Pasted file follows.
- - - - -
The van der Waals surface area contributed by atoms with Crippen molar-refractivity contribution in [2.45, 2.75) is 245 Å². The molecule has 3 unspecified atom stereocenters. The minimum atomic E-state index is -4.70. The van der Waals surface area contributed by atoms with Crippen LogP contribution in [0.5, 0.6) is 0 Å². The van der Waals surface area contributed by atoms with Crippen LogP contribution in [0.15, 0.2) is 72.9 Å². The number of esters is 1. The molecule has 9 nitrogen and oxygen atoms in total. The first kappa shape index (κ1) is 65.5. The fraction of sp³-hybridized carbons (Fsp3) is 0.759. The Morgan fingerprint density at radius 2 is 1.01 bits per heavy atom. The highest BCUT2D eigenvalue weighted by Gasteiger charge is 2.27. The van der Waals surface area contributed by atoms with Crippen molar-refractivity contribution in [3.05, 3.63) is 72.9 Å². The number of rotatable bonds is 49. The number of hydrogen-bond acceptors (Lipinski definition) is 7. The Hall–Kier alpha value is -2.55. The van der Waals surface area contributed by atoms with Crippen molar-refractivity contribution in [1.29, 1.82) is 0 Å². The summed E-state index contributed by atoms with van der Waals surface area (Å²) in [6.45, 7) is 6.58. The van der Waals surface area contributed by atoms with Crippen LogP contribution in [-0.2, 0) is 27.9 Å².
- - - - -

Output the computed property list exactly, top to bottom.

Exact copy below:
The van der Waals surface area contributed by atoms with Crippen molar-refractivity contribution in [2.45, 2.75) is 245 Å². The molecule has 3 unspecified atom stereocenters. The minimum atomic E-state index is -4.70. The van der Waals surface area contributed by atoms with Crippen LogP contribution in [0.5, 0.6) is 0 Å². The van der Waals surface area contributed by atoms with Crippen LogP contribution in [0.15, 0.2) is 72.9 Å². The number of esters is 1. The molecule has 9 nitrogen and oxygen atoms in total. The first kappa shape index (κ1) is 65.5. The fraction of sp³-hybridized carbons (Fsp3) is 0.759. The Morgan fingerprint density at radius 2 is 1.01 bits per heavy atom. The highest BCUT2D eigenvalue weighted by Gasteiger charge is 2.27. The van der Waals surface area contributed by atoms with Crippen molar-refractivity contribution in [3.05, 3.63) is 72.9 Å². The number of rotatable bonds is 49. The number of hydrogen-bond acceptors (Lipinski definition) is 7. The Hall–Kier alpha value is -2.55. The van der Waals surface area contributed by atoms with Crippen molar-refractivity contribution in [1.29, 1.82) is 0 Å². The summed E-state index contributed by atoms with van der Waals surface area (Å²) in [6.45, 7) is 6.58. The van der Waals surface area contributed by atoms with Crippen LogP contribution in [-0.2, 0) is 27.9 Å².